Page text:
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Translator's Note

Inger Christensen’s poetic oeuvre, six books composed over roughly thirty years, is widely known in Europe, less so in the United States. Light (1962) is the source of the first poems presented here. These represent her earliest work, free verse lyrics grounded in Scandinavian modernism. Letter in April (1979), her fourth volume and the source of the last two selections, is an innovatively structured poem set in Paris, where she and her then four-year-old son briefly stayed.

My collaboration with Christensen began in the seventies. I would send drafts with queries; she would reply and comment. When I periodically traveled to Copenhagen, we read aloud to each other and then went over the manuscripts line by line, our conversations bridging languages, she considerately keeping to Danish (though her English was excellent) as I swerved and struggled to shift linguistic gears. Beyond manuscripts, we shared errands and outings, chores and concerns. These times were gifts, the living context that informs translation.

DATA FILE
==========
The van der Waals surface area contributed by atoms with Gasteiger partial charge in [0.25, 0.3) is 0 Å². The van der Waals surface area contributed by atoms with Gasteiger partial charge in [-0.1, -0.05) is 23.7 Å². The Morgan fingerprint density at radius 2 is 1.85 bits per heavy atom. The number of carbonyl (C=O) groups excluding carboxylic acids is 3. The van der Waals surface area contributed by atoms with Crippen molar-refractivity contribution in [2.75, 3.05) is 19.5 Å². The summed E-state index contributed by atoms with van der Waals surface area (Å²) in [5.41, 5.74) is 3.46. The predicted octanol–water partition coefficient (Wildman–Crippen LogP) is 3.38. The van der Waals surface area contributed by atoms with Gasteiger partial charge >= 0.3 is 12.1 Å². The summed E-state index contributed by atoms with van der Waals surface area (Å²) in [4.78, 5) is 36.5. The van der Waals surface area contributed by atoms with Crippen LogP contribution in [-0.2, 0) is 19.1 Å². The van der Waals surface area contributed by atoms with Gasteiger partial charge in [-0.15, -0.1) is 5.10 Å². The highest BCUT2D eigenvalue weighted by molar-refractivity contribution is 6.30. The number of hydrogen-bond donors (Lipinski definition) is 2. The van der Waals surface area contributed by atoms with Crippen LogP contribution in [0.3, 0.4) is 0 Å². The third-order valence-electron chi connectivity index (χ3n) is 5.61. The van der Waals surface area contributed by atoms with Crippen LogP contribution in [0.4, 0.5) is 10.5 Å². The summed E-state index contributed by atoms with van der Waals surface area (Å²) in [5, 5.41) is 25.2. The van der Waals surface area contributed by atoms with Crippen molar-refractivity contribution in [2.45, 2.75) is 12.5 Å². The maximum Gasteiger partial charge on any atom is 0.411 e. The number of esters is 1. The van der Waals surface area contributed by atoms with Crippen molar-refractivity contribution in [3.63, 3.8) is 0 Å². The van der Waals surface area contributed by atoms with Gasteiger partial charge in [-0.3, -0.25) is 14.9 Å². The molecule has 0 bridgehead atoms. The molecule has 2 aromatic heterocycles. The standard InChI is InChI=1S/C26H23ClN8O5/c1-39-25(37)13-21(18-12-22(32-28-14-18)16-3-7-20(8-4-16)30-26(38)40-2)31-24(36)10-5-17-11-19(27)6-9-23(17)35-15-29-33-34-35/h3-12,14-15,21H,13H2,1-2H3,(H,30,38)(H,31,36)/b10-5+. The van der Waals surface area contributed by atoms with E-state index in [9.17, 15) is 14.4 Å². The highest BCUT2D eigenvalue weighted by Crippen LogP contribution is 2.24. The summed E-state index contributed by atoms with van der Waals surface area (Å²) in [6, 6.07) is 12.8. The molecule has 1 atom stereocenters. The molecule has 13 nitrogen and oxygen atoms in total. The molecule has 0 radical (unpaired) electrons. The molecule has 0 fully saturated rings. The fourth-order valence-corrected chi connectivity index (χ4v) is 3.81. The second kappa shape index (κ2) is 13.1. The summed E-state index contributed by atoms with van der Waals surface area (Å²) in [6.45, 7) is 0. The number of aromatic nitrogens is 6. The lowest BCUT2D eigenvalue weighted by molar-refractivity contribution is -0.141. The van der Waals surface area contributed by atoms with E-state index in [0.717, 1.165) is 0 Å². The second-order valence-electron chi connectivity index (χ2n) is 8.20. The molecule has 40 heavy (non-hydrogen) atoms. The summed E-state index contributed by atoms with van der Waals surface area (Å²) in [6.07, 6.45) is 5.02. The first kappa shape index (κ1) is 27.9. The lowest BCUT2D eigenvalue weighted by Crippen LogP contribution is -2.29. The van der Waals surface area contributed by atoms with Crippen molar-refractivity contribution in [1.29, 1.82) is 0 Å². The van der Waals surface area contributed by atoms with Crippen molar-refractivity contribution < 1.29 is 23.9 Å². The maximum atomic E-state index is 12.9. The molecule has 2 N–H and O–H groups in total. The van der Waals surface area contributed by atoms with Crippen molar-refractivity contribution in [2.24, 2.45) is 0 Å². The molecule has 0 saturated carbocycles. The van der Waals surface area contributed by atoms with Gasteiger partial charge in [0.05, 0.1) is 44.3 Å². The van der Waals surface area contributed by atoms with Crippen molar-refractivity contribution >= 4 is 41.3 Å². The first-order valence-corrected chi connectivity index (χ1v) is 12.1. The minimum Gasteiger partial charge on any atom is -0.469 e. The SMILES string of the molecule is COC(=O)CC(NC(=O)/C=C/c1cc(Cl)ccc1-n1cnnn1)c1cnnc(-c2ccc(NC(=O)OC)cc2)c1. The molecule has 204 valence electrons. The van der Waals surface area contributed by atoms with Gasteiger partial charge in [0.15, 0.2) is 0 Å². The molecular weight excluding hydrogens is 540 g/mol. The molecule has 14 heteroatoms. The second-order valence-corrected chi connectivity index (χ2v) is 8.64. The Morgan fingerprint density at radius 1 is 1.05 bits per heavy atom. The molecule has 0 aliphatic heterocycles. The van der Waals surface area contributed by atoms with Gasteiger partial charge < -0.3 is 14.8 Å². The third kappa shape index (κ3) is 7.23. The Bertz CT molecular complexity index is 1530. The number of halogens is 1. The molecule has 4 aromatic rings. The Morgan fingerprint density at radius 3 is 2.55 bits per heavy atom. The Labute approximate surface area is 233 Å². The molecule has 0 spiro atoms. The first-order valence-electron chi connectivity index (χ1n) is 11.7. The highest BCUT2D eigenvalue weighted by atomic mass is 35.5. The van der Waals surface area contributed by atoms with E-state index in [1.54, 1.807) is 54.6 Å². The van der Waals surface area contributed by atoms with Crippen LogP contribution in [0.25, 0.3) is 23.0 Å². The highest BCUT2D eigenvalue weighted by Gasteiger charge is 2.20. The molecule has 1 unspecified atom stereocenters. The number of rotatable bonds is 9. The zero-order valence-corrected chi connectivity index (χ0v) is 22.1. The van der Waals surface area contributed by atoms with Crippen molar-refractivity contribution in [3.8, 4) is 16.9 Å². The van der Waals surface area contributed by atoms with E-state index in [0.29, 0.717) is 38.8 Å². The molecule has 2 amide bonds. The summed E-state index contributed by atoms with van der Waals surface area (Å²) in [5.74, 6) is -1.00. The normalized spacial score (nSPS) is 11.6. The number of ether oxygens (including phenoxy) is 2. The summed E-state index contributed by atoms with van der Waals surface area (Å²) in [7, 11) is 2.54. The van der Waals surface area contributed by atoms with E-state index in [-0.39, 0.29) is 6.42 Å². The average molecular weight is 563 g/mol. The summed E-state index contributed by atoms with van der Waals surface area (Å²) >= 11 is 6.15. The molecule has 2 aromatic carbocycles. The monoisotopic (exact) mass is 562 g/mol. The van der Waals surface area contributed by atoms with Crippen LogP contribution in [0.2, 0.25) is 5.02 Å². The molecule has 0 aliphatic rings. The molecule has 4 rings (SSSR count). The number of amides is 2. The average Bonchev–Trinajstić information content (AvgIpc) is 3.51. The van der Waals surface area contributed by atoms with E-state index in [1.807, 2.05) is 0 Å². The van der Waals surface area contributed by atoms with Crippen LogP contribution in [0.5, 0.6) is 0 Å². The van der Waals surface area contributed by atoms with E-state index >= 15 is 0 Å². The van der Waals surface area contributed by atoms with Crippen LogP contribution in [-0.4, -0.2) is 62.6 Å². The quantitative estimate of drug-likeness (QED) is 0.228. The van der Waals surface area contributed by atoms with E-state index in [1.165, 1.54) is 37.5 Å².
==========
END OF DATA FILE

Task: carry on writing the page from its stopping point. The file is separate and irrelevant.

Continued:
One pleasure of translating Christensen is her music. In Light, irregular meters and rhymes surface and submerge. I opted not to force parallel sound effects, instead capitalizing on whatever sound elements occurred most naturally in the English. Christensen’s support of decisions like this was based, I think, on her trust in language, a belief that linguistic music and meaning will unfold on their own, if we give them a start and then get out of the way.

In Letter in April, speech rhythms repeat and vary in a mathematical pattern of fives and sevens. (One literary scholar graphed it to reveal an argyle design, interlocking diamonds that would look great on a sweater.) The structure evolved from Christensen’s interest in French composer Olivier Messiaen, a recognized ornithologist as well as a musician, who discovered the same pattern in certain birds’ songs and later incorporated it into his compositions. Here the translation needed phrases whose sounds and meanings would work in several contexts without violating natural speech. Finding them was less a matter of writing than of mindful listening: linguistic birdwatching.—SN

Originally appeared in Poetry magazine.

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